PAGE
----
Where do we start?
That's what quickly comes to mind when reflecting on the pathetic and embarrassing debacle that has consumed Purcellville government for more than two years.
The CliffsNotes: After the former Town Council pushed out the well-respected town manager and passed over the obvious successor in favor of their preferred puppet, chaos ensued.
That chaos included said puppet, former interim Town Manager Alex Vanegas, launching a bogus investigation against Purcellville Chief of Police Cynthia McAlister. The inquiry was pre-determined. Its end game? Oust McAlister.
And it almost worked – only people started asking questions. What exactly were these acts of malfeasance for which McAlister was fired? Will a report on the investigation be made public? Who conducted the probe?
We soon learned the answer to that last question was Georgia Nuckolls, a self-styled human resources professional with a criminal past and ties to convicted felon Brian Reynolds, the ex-publisher of the now-defunct Loudoun Tribune and a former political operative for Sheriff Mike Chapman and previous county Chairman Scott York. Reynolds is currently in prison awaiting sentencing for new federal fraud convictions unrelated to the Purcellville fiasco.
The Nuckolls investigation was eventually proven to be a sham following an audit from an independent law firm. (This time real professionals handled the task.) McAlister, who was forced to endure a very public and very humiliating firing from council members in on the plan, was eventually rehired, but not before costs for new investigations, attorneys' fees and town workers on paid leave mounted. We can easily say the former council's missteps have cost the small town $1 million. The final price tag – lawsuits are in progress – will likely be tens of thousands, if not millions, more.
Amid the investigations you had people like Mayor Kwasi Fraser and council members Nedim Ogelman and Ryan Cool condemning the media for reporting the goings-on. “Hatchet job,” Ogelman said in an email to the Times-Mirror. Indeed, the blame-the-media sentiment is alive and well among certain factions of council. For the sake of the town, we hope rumors that Ogelman and Cool won't seek re-election are true.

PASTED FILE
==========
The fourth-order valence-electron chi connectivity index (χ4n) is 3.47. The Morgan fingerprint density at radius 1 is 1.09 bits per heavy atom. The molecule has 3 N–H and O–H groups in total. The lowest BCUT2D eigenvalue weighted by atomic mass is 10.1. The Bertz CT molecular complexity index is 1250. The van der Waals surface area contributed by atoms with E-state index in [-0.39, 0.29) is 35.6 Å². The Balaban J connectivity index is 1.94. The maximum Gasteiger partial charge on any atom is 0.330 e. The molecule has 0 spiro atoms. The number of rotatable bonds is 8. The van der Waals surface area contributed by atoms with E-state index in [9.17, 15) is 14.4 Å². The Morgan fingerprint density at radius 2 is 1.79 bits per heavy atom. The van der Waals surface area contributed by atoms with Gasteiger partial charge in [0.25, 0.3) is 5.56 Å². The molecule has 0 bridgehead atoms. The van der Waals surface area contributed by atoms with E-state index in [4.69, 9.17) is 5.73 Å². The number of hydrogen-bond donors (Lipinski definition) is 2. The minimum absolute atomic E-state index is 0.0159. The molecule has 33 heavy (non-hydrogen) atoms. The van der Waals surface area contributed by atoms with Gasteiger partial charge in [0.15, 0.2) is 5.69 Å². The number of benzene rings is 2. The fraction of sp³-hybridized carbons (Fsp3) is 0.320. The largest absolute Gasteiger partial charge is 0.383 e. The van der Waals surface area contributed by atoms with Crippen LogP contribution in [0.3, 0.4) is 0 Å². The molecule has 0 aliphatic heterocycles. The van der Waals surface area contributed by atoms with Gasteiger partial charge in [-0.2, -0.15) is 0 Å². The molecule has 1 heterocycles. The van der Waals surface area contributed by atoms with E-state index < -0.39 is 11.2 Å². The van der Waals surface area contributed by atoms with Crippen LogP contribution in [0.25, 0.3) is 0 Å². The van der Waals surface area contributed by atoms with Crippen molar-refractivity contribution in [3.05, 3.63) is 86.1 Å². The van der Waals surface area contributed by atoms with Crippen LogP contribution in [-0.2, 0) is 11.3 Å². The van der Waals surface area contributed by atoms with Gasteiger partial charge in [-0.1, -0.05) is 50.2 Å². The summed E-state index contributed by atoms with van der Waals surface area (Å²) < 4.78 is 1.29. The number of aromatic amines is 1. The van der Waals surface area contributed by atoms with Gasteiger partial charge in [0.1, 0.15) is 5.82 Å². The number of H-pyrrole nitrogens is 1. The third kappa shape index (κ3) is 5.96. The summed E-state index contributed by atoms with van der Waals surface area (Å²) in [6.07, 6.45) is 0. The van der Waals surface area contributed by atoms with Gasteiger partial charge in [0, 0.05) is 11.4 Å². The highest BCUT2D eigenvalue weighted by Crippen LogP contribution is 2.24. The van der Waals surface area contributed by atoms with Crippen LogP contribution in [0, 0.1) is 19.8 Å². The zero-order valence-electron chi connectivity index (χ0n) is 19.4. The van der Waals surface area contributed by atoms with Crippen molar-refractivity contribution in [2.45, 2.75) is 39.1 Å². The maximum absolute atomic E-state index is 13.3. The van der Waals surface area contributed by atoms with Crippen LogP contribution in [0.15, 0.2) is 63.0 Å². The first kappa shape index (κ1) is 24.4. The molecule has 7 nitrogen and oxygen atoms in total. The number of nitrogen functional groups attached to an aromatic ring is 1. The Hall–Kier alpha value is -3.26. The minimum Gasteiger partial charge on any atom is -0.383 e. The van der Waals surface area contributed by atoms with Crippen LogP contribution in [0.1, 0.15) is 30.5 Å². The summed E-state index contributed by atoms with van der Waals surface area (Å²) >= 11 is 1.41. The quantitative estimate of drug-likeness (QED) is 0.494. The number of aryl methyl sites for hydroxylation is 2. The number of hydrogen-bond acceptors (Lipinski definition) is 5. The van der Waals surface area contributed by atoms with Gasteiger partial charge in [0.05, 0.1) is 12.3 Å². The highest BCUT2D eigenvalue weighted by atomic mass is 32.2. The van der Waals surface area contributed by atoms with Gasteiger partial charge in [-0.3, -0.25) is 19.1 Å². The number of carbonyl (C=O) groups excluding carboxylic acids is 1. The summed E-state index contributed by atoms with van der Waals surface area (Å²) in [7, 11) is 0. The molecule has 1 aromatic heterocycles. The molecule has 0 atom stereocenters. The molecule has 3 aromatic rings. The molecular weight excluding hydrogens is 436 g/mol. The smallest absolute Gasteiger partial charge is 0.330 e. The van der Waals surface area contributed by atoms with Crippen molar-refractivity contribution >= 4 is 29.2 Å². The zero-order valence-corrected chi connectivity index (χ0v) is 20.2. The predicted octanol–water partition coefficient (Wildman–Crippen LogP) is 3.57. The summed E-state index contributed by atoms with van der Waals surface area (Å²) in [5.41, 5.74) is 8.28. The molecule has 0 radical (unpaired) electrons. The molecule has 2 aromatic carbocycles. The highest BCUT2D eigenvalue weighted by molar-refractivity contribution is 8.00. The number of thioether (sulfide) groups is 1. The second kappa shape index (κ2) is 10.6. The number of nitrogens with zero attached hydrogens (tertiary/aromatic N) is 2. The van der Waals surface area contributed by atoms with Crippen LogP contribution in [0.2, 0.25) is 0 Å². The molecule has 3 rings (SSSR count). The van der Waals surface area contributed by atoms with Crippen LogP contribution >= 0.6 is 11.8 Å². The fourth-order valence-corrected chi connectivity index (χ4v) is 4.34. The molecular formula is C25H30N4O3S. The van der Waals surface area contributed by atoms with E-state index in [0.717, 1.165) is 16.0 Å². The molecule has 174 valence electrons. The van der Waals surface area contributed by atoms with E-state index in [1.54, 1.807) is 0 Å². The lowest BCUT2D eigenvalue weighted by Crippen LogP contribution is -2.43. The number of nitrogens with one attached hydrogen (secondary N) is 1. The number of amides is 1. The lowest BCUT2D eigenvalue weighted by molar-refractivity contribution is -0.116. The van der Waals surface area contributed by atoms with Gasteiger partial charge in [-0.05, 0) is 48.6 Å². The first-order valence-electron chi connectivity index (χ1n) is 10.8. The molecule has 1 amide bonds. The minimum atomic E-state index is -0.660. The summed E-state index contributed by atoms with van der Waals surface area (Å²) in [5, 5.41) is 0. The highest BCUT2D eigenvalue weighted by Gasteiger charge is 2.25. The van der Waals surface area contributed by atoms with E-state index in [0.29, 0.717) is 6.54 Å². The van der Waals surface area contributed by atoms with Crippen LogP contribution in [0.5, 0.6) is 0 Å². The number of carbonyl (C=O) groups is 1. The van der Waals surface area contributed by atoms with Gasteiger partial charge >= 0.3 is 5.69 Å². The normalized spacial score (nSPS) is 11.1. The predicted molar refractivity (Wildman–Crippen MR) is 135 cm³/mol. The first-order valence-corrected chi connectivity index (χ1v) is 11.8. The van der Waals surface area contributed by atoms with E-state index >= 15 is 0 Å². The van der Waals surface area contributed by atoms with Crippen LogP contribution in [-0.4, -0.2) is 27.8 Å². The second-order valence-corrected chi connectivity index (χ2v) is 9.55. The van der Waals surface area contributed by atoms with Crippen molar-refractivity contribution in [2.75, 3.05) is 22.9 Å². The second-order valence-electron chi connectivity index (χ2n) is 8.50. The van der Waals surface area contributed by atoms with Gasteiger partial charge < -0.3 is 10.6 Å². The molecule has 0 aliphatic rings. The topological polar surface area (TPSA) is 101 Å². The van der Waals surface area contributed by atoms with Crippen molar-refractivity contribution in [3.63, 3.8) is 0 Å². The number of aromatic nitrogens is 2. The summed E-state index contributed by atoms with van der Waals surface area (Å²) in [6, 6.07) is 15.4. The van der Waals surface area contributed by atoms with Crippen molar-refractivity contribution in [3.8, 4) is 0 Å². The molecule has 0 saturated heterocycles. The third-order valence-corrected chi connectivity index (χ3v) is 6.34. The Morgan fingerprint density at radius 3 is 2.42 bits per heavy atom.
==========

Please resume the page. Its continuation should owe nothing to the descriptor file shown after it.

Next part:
Mayor Fraser, meanwhile, continues to skirt any real accountability for his role in the mess. The mayor is too busy finding another “monetizing assets” scheme to botch.
Former council members Karen Jimmerson and Kelly Grim swiftly skipped town as the plan began to unravel. How convenient.
So what's the latest? Last week we learned nearly 2,000 people's private information – Social Security numbers, credit card numbers, medical records – may have been compromised during the Vanegas-Nuckolls plot. A letter was recently sent to people who may be at risk, and that notification quickly circulated on social media, with people outwardly wondering whether it was real or a scam.
(The Times-Mirror had heard of a potential data breach in late 2017, yet when we asked Fraser, he denied it. Hubris can be a dangerous thing.)
In searching for dashes of optimism, Purcellville at least has new council members like Tip Stinnette and Joel Grewe pressing for answers.
“Does this breach qualify as a criminal act, and what are the options for that?” Grewe asked during a Saturday emergency meeting, which was sparked by the uproar over the notification letters. “Why did it take the amount of time it did for the letter to come out?”
Stinnette acknowledged the town's handling of the letters should have been better communicated.
Grewe, Stinnette and Councilman Ted Greely should be commended for stepping up when their town needed honest and open leadership. We hope more people like them will do the same in next spring's election.
In the meantime, we'll continue to chip away at the “why” of this whole thing. And yes, we expect to be harangued for doing so.